Music was key to my family’s survival, according to stories I heard since childhood. Our music genes were inherited from my paternal grandmother, Madame Tempy (Stuart) Smith, (1884-1960) the family matriarch. She was born and raised on a dairy farm in Ocean Springs, Mississippi, two generations from slavery. Despite racism, lynchings, and segregation, Madame Tempy managed to acquire a college education at Straight College now known as Dillard University and the Boston Conservatory. She developed an exceptional reputation as a music teacher and performer in Ocean Springs and New Orleans, according to news clips and family stories.
After filing for a divorce, Madame Tempy (sometimes spelled Tempe) singlehandedly raised her large family of talented musicians, singers and dancers. An extremely independent, self-reliant and perceptive person, she recognized her family’s perilous living conditions. Like the Sound of Music’s Von Trapp family that escaped the Nazis, Madame Tempy turned her young, talented brood into a musical group and quietly escaped the South. The difference between my family and the Von Trapp’s was that they were not told that they were escaping or that they were part of America’s largest, historic migration! Driving a funny-looking, packed automobile, my family followed the legendary “Chitlin Circuit.” They performed in many venues both large and small from Mississippi all the way to Harlem.
Madame Tempy’s musical and business skills were fully realized when she joined others who were part of the Harlem Renaissance. A courageous person with a dictatorial personality, she became a real estate entrepreneur, sacred music composer, and legendary piano teacher. With every Harlem apartment building that she purchased a music school was set-up, and rehearsal studios and rooms were rented. She employed all of her children, nieces, nephews and many extended family members.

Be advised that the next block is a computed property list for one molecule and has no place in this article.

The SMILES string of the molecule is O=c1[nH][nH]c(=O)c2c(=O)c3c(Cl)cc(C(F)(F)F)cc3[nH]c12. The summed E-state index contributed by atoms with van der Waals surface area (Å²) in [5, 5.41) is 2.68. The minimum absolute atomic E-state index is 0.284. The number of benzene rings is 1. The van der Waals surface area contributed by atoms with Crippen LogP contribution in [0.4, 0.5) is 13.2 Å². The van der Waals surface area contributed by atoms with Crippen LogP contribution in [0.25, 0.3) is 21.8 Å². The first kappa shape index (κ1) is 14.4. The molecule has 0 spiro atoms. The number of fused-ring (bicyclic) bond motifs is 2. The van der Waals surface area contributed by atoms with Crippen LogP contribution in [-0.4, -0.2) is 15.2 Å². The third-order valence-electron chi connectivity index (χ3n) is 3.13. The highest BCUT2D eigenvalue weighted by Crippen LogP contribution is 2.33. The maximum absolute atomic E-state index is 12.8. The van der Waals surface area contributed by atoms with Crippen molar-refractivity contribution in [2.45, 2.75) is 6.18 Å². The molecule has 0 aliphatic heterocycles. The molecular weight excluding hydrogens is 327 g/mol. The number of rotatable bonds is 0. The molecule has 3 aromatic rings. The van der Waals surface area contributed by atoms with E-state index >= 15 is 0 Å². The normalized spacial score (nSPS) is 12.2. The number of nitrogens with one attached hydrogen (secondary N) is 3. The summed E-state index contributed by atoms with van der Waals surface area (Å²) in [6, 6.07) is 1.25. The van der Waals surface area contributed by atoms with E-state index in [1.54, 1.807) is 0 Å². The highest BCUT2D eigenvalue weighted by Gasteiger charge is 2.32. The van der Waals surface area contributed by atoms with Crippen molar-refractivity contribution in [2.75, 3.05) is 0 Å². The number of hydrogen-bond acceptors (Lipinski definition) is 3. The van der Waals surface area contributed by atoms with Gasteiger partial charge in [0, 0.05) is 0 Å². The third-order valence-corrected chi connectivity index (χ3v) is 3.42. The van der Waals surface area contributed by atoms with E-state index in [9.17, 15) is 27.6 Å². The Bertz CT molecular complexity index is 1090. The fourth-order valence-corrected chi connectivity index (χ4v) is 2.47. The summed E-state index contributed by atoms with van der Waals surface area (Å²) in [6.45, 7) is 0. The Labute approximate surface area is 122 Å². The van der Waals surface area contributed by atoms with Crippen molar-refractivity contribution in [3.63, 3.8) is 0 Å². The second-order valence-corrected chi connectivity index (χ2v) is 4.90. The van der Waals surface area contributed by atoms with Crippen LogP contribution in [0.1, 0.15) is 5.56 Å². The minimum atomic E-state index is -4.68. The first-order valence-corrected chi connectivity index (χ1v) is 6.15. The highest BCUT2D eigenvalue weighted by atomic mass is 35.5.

My aunts and uncles continued in show business and became teachers too. My Aunt Jeri Smith, who drove the getaway car, gave piano lessons when she was not leading her own orchestra, touring Europe or performing in Hollywood films. My Uncle Joe Smith, my father’s baby brother, was the star of the family’s traveling show. He was the Sammy Davis and the ‘Michael Jackson’ of the family act. A talented tap dancer, singer, and musician, Uncle Joe was called a five-year-old “wizard drummer,” in a New Orleans newspaper.
It was a tradition for the older cousins to tutor the younger ones. My older cousin Sonny Brigman mentored me on the nuances of Beethoven’s piano Sonata Pathetique. I also trained on the viola. My whole family was musical including my mother, father, sister and two brothers. We played piano, violin, guitar, percussion and wind instruments.
I wish the younger generation of nieces, nephews, and cousins could have met their elders. Because of segregation and racism, we were a tight-knit family. Thanks to racial integration, the family has spread out all over the world. I am still digging for musical genes in my family both past and present.
Do you have music genes in your family?